dud of the month:

NAS: I Am . . . (Columbia) Nas covers his ahzz. If in one song he's "wetting" (lovely word) "any nigga" (another) his fellow playa Scarface doesn't like, in another he's fomenting revolution: "Combine all the cliques and make one gang." Yeah sure. The question is how convincing he is, and only two themes ring true: the bad ones, revenge and money. His idea of narrative detail is to drop brand names like Bret Easton Ellis; his idea of morality is everybody dies. Ghostface Killa's "Wildflower" is far more brutal than the she-cheated-while-I-was-playin "Undying Love," and far less bloody; Biggie's "Playa Hater" is far more brutal than the Wu-Puff cameo "Hate Me Now," and far more humorous. Blame his confusion and bad faith on a conscience that's bothered him ever since he bought into the Suge Knight ethos. I've never met a ho in my life. This kind of sellout starts with a "W." B Minus

Additional Consumer News

Honorable Mention:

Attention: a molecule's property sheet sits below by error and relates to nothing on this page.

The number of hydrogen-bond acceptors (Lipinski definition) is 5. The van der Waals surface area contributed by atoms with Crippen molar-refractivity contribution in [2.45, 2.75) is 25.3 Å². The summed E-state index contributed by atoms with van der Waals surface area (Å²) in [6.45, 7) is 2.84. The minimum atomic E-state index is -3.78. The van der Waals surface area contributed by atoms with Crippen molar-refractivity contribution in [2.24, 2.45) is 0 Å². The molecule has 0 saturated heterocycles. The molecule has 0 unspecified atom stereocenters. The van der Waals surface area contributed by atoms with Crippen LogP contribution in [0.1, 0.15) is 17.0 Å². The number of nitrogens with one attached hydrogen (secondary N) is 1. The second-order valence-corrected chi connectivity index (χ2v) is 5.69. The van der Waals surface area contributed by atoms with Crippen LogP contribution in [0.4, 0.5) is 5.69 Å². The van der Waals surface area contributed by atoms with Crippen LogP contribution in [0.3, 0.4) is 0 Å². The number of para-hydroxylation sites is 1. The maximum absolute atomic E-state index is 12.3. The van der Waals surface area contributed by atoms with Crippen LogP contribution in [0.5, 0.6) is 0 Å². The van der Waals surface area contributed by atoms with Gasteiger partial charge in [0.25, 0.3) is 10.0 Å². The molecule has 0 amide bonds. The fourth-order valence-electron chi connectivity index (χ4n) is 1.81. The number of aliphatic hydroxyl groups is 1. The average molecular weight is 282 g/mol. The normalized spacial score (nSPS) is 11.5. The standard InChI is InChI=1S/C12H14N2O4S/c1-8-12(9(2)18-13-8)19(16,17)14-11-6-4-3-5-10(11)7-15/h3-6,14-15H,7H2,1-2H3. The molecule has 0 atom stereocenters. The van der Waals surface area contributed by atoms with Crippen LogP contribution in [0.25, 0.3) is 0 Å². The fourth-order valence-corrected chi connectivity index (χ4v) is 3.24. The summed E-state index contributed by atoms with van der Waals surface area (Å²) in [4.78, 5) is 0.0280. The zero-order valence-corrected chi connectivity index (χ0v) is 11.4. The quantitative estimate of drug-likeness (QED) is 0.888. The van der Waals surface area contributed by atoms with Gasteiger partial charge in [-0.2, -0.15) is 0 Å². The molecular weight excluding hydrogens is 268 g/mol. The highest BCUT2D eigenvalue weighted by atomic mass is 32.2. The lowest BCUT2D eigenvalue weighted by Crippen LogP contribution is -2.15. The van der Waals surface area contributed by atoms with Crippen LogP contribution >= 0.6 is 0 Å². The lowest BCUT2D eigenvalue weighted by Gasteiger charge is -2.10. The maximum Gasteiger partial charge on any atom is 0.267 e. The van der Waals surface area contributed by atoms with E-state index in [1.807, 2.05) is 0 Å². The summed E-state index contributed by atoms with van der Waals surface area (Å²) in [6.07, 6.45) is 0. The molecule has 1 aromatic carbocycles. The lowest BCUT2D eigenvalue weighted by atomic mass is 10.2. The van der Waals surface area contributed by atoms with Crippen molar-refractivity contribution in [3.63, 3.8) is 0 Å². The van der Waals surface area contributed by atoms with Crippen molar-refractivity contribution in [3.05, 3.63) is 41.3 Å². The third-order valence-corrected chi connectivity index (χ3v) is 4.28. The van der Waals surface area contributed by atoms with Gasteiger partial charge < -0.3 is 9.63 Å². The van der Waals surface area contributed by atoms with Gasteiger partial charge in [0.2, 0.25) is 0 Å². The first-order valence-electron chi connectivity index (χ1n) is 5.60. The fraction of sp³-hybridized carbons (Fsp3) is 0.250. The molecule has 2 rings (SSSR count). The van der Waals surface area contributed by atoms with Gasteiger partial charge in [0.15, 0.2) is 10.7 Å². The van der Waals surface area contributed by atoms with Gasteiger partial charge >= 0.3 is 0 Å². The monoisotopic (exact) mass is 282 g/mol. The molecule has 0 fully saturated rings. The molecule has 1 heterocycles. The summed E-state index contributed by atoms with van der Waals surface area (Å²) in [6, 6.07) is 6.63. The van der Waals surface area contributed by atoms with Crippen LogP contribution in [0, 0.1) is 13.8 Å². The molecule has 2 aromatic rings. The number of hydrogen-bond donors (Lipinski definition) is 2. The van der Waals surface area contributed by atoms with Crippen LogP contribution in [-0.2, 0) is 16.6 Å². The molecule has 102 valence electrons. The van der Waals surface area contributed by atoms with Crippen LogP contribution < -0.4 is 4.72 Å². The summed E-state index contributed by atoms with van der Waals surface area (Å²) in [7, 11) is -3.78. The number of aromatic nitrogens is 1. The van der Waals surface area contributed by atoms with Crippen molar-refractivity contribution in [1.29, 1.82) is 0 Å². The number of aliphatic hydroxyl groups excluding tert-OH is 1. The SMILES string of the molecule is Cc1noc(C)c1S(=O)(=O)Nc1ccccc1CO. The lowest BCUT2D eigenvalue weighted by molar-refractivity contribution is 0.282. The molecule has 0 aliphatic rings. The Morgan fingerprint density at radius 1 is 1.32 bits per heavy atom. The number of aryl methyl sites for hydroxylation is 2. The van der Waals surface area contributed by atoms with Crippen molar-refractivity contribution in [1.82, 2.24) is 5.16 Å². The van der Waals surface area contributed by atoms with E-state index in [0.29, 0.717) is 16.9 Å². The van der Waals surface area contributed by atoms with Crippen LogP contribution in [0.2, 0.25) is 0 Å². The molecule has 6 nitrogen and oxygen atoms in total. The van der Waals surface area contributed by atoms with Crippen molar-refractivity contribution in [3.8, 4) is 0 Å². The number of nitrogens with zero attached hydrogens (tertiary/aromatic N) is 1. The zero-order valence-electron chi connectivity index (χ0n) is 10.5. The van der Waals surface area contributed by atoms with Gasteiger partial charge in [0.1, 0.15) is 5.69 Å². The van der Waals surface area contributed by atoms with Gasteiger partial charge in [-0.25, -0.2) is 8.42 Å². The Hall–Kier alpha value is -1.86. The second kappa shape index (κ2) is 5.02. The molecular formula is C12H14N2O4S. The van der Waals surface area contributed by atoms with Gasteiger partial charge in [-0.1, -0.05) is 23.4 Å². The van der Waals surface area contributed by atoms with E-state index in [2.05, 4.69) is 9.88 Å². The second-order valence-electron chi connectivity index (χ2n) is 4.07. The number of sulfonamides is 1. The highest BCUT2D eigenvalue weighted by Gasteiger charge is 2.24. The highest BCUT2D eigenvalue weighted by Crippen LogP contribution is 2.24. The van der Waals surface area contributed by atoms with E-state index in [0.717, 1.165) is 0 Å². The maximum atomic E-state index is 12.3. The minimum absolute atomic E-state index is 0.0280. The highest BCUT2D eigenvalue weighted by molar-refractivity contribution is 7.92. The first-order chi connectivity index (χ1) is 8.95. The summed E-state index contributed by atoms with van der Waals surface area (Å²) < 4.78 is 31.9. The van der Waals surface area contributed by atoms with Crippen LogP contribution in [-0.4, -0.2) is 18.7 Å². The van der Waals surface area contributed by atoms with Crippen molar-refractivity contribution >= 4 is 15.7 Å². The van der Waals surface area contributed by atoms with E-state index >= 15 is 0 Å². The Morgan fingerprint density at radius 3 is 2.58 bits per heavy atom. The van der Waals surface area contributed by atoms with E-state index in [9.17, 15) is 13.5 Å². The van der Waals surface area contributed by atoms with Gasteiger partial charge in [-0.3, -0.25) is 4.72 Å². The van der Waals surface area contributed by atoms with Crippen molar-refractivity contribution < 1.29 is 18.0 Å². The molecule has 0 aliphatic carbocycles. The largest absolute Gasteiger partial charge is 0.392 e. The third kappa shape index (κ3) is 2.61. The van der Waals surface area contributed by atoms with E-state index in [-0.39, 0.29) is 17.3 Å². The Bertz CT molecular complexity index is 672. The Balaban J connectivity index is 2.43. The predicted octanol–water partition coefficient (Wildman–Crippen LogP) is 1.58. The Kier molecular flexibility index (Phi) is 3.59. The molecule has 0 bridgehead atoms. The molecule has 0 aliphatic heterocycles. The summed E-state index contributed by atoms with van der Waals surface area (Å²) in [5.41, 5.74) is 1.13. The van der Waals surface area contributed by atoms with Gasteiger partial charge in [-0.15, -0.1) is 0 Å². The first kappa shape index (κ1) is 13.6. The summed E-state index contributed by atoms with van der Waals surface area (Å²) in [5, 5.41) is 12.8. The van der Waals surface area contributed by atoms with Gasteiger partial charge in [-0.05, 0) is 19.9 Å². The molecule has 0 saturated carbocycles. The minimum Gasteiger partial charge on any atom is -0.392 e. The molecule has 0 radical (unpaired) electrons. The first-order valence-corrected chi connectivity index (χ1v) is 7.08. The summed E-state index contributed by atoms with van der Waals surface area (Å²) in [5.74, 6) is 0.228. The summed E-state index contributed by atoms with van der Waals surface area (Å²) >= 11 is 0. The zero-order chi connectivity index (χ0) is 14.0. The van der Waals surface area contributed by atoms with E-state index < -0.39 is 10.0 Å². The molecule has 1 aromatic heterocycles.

Terry Allen, Salivation (Sugar Hill): for an artist, a pretty good songwriter and a fine village atheist ("X-Mas on the Isthmus," "Salivation"); the Scruffs, Midtown (Northern Heights): it's Memphis, it's the '80s, and darn it, Big Star lives ("Machiavellian Eyes," "Judy [She Put the Devil in Me]"); M People, Testify (Epic): four years later, 13 new tracks including five remixes— who do they think they are, Sade? ("What a Fool Believes," "Testify"); Brad Paisley, Who Needs Pictures (Arista Nashville): there's words in that there cowboy hat ("He Didn't Have To Be," "Me Neither"); Jazzy Jeff & Fresh Prince, Greatest Hits (Jive): the antigangsta, as only a master of light comedy could render him ("Summertime," "Lovely Daze"); Ginuwine, 100% Ginuwine (550 Music): thump, bump, hump ("Final Warning," "No. 1 Fan"); Profilin': The Hits (Arista): beyond "It Takes Two" and "It's Like That," which nobody considering this purchase doesn't own, long on novelty (Poor Righteous Teachers, "Rock Dis Funky Joint"; N2Deep, "Back to the Hotel"); Maria Muldaur, Meet Me Where They Play the Blues (Telarc): last of the red hot mamas ("Soothe Me," "It Ain't the Meat, It's the Motion"); the Robert Cray Band, Take Your Shoes Off (Rykodisc): T-Bone Walker as Jerry Butler, only not as good ("There's Nothing Wrong," "What About Me"); M-Boogie, Laid in Full (Blackberry): here comes the West Coast underground, sunnier than the East Coast underground (Kut Master Kurt Presents Masters of Illusion Featuring Motion Man, "Magnum Be I"; Rasco Featuring Defaro & Evidence, "Major League"); L7, Live Omaha to Osaka (Man's Ruin): "It's a long way to stay where you are in rock and roll," and also, "L7 would rather be with you people here tonight in Omaha than with some of the finest people in the world" ("Shitlist," "Lorenza, Giada, Allessandra"); The Gospel According to Earthworks (Stern's/Earthworks): joy to the world music, South African style (Makholwa Vumani Isono, "Izikhova Ezimnqini"; Holy Spirits Choir, "Siyakubonga"); the Cardigans, Gran Turismo (Stockholm/Mercury): with a hit on their résumé, they're free to be the depressed Swedes they always were ("Paralyzed," "Do You Believe").